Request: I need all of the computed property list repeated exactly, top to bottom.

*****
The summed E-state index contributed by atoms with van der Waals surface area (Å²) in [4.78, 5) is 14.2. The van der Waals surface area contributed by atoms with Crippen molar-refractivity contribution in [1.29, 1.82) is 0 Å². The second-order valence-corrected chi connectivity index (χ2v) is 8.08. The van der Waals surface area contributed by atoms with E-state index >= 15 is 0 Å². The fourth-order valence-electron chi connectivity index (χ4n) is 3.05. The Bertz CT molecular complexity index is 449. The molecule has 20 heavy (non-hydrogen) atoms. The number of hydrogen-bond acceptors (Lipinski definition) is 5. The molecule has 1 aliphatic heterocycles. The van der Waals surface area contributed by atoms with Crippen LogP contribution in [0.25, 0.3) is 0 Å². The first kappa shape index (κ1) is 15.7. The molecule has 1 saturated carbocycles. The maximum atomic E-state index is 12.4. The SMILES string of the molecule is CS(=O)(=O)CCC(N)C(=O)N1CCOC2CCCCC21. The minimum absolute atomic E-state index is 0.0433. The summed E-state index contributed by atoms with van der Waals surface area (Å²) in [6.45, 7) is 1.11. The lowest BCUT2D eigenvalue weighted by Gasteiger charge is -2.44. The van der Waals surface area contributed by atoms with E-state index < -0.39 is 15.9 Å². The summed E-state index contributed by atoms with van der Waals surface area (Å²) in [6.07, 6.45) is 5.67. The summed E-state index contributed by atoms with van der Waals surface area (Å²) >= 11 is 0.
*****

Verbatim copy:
The summed E-state index contributed by atoms with van der Waals surface area (Å²) in [4.78, 5) is 14.2. The van der Waals surface area contributed by atoms with Crippen molar-refractivity contribution in [1.29, 1.82) is 0 Å². The second-order valence-corrected chi connectivity index (χ2v) is 8.08. The van der Waals surface area contributed by atoms with E-state index >= 15 is 0 Å². The fourth-order valence-electron chi connectivity index (χ4n) is 3.05. The Bertz CT molecular complexity index is 449. The molecule has 20 heavy (non-hydrogen) atoms. The number of hydrogen-bond acceptors (Lipinski definition) is 5. The molecule has 1 aliphatic heterocycles. The van der Waals surface area contributed by atoms with Crippen LogP contribution in [0.25, 0.3) is 0 Å². The first kappa shape index (κ1) is 15.7. The molecule has 1 saturated carbocycles. The maximum atomic E-state index is 12.4. The SMILES string of the molecule is CS(=O)(=O)CCC(N)C(=O)N1CCOC2CCCCC21. The minimum absolute atomic E-state index is 0.0433. The summed E-state index contributed by atoms with van der Waals surface area (Å²) in [6.45, 7) is 1.11. The lowest BCUT2D eigenvalue weighted by Gasteiger charge is -2.44. The van der Waals surface area contributed by atoms with E-state index < -0.39 is 15.9 Å². The summed E-state index contributed by atoms with van der Waals surface area (Å²) in [6.07, 6.45) is 5.67. The summed E-state index contributed by atoms with van der Waals surface area (Å²) >= 11 is 0.